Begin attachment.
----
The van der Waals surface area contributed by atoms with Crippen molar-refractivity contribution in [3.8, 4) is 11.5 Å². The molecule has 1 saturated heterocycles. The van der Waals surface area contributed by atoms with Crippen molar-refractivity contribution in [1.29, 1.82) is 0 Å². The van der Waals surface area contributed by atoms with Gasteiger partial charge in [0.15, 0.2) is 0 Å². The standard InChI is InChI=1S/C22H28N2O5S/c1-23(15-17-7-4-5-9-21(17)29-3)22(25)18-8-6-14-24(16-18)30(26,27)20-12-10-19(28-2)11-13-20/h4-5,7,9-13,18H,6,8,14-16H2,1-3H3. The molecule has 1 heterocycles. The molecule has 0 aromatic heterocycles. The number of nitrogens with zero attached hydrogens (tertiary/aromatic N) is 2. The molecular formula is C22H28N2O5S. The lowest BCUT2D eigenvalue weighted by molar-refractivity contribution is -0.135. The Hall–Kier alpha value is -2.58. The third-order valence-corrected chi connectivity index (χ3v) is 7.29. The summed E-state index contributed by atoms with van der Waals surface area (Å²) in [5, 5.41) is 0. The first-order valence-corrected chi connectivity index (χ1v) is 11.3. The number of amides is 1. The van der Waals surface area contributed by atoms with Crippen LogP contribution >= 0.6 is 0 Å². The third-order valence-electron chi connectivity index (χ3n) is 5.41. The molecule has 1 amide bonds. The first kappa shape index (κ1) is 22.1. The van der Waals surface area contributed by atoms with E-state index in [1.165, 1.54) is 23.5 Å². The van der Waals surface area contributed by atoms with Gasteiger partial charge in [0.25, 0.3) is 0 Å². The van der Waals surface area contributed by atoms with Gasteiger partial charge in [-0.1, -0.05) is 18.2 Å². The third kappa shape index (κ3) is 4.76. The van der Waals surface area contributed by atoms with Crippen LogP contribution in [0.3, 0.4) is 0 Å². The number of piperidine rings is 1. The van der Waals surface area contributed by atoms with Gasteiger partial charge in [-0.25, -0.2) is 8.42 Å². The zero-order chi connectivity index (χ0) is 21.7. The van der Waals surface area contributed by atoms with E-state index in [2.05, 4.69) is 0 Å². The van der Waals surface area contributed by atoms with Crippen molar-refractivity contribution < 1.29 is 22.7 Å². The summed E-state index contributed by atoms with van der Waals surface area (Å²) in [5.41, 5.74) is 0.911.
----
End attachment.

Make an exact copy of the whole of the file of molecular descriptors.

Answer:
The van der Waals surface area contributed by atoms with Crippen molar-refractivity contribution in [3.8, 4) is 11.5 Å². The molecule has 1 saturated heterocycles. The van der Waals surface area contributed by atoms with Crippen molar-refractivity contribution in [1.29, 1.82) is 0 Å². The van der Waals surface area contributed by atoms with Gasteiger partial charge in [0.15, 0.2) is 0 Å². The standard InChI is InChI=1S/C22H28N2O5S/c1-23(15-17-7-4-5-9-21(17)29-3)22(25)18-8-6-14-24(16-18)30(26,27)20-12-10-19(28-2)11-13-20/h4-5,7,9-13,18H,6,8,14-16H2,1-3H3. The molecule has 1 heterocycles. The molecule has 0 aromatic heterocycles. The number of nitrogens with zero attached hydrogens (tertiary/aromatic N) is 2. The molecular formula is C22H28N2O5S. The lowest BCUT2D eigenvalue weighted by molar-refractivity contribution is -0.135. The Hall–Kier alpha value is -2.58. The third-order valence-corrected chi connectivity index (χ3v) is 7.29. The summed E-state index contributed by atoms with van der Waals surface area (Å²) in [5, 5.41) is 0. The first-order valence-corrected chi connectivity index (χ1v) is 11.3. The number of amides is 1. The van der Waals surface area contributed by atoms with Crippen LogP contribution >= 0.6 is 0 Å². The third-order valence-electron chi connectivity index (χ3n) is 5.41. The molecule has 1 amide bonds. The first kappa shape index (κ1) is 22.1. The van der Waals surface area contributed by atoms with E-state index in [1.165, 1.54) is 23.5 Å². The van der Waals surface area contributed by atoms with Gasteiger partial charge in [0.25, 0.3) is 0 Å². The van der Waals surface area contributed by atoms with Gasteiger partial charge in [-0.1, -0.05) is 18.2 Å². The third kappa shape index (κ3) is 4.76. The van der Waals surface area contributed by atoms with Crippen LogP contribution in [0.3, 0.4) is 0 Å². The number of piperidine rings is 1. The van der Waals surface area contributed by atoms with Gasteiger partial charge in [-0.25, -0.2) is 8.42 Å². The zero-order chi connectivity index (χ0) is 21.7. The van der Waals surface area contributed by atoms with E-state index in [2.05, 4.69) is 0 Å². The van der Waals surface area contributed by atoms with Crippen molar-refractivity contribution < 1.29 is 22.7 Å². The summed E-state index contributed by atoms with van der Waals surface area (Å²) in [5.41, 5.74) is 0.911.